1. Capture Antibody 1 mg/mL of mouse anti-Human Complement C1s monoclonal antibody (in PBS, pH 7.4). Dilute to a working concentration of 2 μg/mL in PBS before coating. (Catalog: # 10220-MM02) 2. Detection Antibody 0.2 mg/mL of mouse anti-Human Complement C1s monoclonal antibody conjugated to horseradish-peroxidase (HRP) (in PBS, 50 % HRP-Protector, pH 7.4, store at 4℃). Dilute to working concentration of 0.15 μg/mL in detection antibody dilution buffer before use. (Catalog: # 10220-MM04) 3. Standard Each vial contains 180 ng of recombinant Human Complement C1s. Reconstitute with 1 mL detection antibody dilution buffer. After reconstitution, store at -20℃ to -80℃ in a manual defrost freezer. A seven-point standard curve using 2-fold serial dilutions in sample dilution buffer, and a high standard of 6000 pg/mL is recommended.
This C1s Matched ELISA Antibody Pair Set,Human is a solid phase sandwich ELISA for quantitative determination of Human C1s . It contains Human C1s capture antibody, Human C1s detector antibody
and a highly purified
recombinant Human C1s protein. This Pair Set is at affordable price for researchers.
This Matched ELISA Antibody Pair Set is shipped at ambient temperature.
Capture Antibody: Aliquot and store at -20℃ to -80℃ for up to 6 months from date of receipt. Avoid repeated freeze-thaw cycles. Detection Antibody: Store at 4℃ and protect it from prolonged exposure to light for up to 6 months from date of receipt. DO NOT FREEZE! Standard: Store lyophilized standard at -20℃ to -80℃ for up to 6 months from date of receipt. Aliquot and store the reconstituted Standard at -80℃ for up to 1 month. Avoid repeated freeze-thaw cycles.
Complement is an integral component of the adaptive and innate immune systems and represents one of the major effector systems for the immune responses. The classical complement pathway is triggered by C1, a complex composed of the binding protein C1q and two proenzymes, C1r and C1s. Upon binding of IgG to the head of C1q, C1r undergoes autoactivation and in turn cleaves and activates C1s. C1r and C1s, the proteases responsible for activation and proteolytic activity of the C1 complex of complement, share similar overall structural organizations featuring five nonenzymic protein modules (two CUB modules surrounding a single EGF module, and a pair of CCP modules) followed by a serine protease domain. Besides highly specific proteolytic activities, both proteases exhibit interaction properties associated with their N-terminal regions. In contrast, C1r and C1s widely differ from each other by their glycosylation patterns: both proteins contain Asn-linked carbohydrates, but four glycosylation sites are present on C1r, and only two on C1s. As a highly specific serine protease, C1s executes the catalytic function of the C1 complex: the cleavage of C4 and C2, and thus instigates a sequence of activation steps of other components of the complement system, culminating in the formation of the membrane attack complex which induces cell lysis. Like other complement serine proteases C1s has restricted substrate specificity and it is engaged into specific interactions with other subcomponents of the complement system. The only other protein known to interact with C1s physiologically is SerpinC1, an inhibitor of serine protease, which inhibits C1s activity and thus plays a regulatory role in controlling the function of C1s enzyme.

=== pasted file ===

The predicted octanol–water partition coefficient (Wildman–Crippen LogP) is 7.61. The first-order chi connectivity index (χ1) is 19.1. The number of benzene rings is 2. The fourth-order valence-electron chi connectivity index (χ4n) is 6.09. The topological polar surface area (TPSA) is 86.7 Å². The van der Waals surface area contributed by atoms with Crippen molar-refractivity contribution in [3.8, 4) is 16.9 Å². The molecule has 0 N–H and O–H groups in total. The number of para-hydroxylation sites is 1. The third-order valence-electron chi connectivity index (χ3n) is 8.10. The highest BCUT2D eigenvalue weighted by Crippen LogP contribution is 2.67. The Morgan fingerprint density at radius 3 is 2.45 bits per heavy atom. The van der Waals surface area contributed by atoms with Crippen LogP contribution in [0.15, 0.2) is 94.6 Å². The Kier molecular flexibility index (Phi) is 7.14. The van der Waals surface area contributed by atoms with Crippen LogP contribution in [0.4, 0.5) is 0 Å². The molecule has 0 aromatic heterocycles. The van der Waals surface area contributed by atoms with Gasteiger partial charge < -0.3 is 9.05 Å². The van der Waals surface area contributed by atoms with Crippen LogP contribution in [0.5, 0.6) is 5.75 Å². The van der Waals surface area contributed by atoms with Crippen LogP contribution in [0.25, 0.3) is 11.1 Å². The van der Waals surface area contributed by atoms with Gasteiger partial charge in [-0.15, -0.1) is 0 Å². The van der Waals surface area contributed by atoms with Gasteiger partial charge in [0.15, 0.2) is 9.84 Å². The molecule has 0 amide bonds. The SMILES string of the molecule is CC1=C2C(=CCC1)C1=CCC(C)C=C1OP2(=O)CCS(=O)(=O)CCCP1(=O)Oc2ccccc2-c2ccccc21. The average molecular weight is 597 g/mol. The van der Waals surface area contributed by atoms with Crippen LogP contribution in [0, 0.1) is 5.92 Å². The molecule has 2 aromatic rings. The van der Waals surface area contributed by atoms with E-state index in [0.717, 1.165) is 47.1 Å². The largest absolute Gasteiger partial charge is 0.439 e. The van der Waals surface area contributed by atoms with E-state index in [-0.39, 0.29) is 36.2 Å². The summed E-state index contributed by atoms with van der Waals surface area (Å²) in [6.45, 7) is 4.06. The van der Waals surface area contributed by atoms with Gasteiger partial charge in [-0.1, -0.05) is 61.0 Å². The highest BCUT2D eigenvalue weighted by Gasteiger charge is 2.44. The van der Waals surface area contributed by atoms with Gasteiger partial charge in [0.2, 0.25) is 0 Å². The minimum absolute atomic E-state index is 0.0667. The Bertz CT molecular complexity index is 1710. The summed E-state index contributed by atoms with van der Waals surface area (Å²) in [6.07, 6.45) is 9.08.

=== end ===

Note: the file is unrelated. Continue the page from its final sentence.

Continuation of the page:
complement component 1, s subcomponent
Complement Activation Pathways
Arlaud GJ, et al. (1989) Structure and function of C1r and C1s: current concepts. Behring Inst Mitt. (84): 56-64.
Thielens NM, et al. (1999) Structure and functions of the interaction domains of C1r and C1s: keystones of the architecture of the C1 complex. Immunopharmacology. 42(1-3): 3-13.
Gl P, et al. (2002) C1s, the protease messenger of C1. Structure, function and physiological significance. Immunobiology. 205(4-5): 383-94.